I may have missed my calling there.

The less than sportsmanlike behaviour is punished – they get banned for the punching, biting and decapitation by shirt pulling stuff. But I have never watched a match – either professional or amateurs – where the rough stuff wasn't routine. It is a dangerous game, the rules and practices are there to make it a bit safer – but its ROUGH BY DESIGN. The greatest, most iconic players, are those that seem impermeable to the relentless onslaught of harsh physical contact.

But they all suffer injuries. The World Cup tournaments seem to go on for months because they have to allow time between games for the players to mend a bit, for swelling to reduce, for cuts to heal.

For eyes to reopen.

Incidentally, the Queens granddaughter, Zara Philips, married one of Englands top rugby players (team captain, Mike Tindall) last summer.

I have it on good authority she wears the trousers in that relationship.

I like Zara Philips.
Member Since: December 31, 1969 Posts: Comments:
28. Arbie
6:39 PM GMT on January 04, 2012
Wow, UK, I'm impressed LOL. Is every game like that? Does anybody try to make the kids play more sportsmanlike? It really does look a lot like American football without all the pads and not so many rules. If you all think UK's little rugby tape sounds boring--it is not. :)

You may have something regarding such a sport being popular in a country with free medical care. Or maybe that is why you have free medical care!

I know American parents who don't let their kids play any sports because they don't have insurance. It is one of those things that makes me feel grateful for what I have. I think that is so sad.

Back to why American football is so big in the US when not really all that many people actually play it, it is at least partly because the football games are a lot more than just football.

First there is the high school band, which performs from the stands throughout the game and does a half-time show. Both the home and away team give a show that fills up the entire half-time usually. This is actually a big part of the high school music curriculum. The band kids have practice every day just like the football team for their weekly show at the football games.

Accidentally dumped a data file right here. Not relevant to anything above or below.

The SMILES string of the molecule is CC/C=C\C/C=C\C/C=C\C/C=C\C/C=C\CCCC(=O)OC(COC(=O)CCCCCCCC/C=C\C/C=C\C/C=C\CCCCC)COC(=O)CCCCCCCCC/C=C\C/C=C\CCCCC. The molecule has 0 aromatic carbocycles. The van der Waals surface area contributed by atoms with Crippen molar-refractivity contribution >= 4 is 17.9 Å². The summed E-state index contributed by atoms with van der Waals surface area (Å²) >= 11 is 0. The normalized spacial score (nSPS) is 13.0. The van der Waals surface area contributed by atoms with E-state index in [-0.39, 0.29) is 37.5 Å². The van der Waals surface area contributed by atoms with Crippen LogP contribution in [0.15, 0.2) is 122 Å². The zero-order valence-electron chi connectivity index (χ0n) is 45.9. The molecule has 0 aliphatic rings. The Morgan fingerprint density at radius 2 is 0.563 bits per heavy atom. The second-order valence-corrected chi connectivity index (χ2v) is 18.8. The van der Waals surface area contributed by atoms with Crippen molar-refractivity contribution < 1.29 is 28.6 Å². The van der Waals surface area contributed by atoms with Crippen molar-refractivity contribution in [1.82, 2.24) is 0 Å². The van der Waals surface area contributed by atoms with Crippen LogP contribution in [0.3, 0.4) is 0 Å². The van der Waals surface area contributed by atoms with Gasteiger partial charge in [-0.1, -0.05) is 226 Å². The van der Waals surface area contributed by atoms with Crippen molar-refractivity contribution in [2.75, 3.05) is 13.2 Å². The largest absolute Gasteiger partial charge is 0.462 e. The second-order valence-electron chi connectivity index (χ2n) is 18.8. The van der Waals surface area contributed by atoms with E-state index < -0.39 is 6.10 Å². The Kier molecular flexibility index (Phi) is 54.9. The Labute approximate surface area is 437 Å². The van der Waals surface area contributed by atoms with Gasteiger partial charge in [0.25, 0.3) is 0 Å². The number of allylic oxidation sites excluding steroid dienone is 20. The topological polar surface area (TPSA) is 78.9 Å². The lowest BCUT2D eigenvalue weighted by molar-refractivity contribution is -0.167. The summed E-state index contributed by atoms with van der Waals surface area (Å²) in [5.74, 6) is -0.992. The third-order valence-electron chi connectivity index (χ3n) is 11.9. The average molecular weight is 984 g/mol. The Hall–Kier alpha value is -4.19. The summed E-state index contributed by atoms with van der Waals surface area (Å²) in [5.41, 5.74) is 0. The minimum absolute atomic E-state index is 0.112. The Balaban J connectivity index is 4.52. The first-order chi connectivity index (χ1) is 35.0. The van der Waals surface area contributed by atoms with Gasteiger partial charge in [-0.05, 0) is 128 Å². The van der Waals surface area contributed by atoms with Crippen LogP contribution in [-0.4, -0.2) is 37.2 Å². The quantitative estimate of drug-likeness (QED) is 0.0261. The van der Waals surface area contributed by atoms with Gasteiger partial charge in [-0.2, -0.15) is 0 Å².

It isn't even just the band, there is also a "drill team" and majorettes that perform along with the band. The band is much bigger than the football team, and the drill team etc. varies from school to school.

Then there are the cheerleaders, of course. There aren't really that many of them, but they are a big part of junior and senior high school life. Girls have to try out, as many more want to be one than there are spaces. In big competitive schools, many of the girls are past gymnasts or dancers and very competitive.

The bands, drill teams, majorettes, cheerleaders all have contests they can go to to test their skills against other schools.

I have not studied this part of our history, I don't know how it got started, but in small town America, the whole town practically goes to the high school football games and cheers the team on. To a lesser extent, this is also true of sports like basketball and baseball. This is changing, of course.

And back to ALASKA--thanks for the pictures of the Russian ship, Joe. Very interesting. I always knew those Russians were not all bad.
Member Since: December 31, 1969 Posts: Comments:
27. iaotter
5:54 PM GMT on January 04, 2012
Thanks UK,
that was a fascinating bit of video. I loved that last play! Rugby seems to be a bit like American football mixed with boxing and wrestling and all without the protective gear. It is a wonder that anyone survives it!
I assume that there is no 'touch' version of rugby?

Joe, wonderful pics as always. Thanks for the news from Dutch Harbor.
Member Since: December 31, 1969 Posts: Comments:
26. insideuk
12:51 PM GMT on January 04, 2012
So the story is true then Arbie! Which surprises me mostly because of the amount of attention seemingly lavished on the game and its players by US media, plus the amount of money that seems to be thrown at the college facilities, had all painted a picture in my head of a much more inclusive sport. I suppose in the British experience a sport only gains such popularity through personal involvement – but American football perhaps comes at its popularity through other means?

I understand what you say about the cost of the protective gear and insurance, that must be an interesting bit of paperwork to handle in such an expensively litigious country.

But when you talk about having a whole different game when you 'take away the pads' I immediately think RUGBY!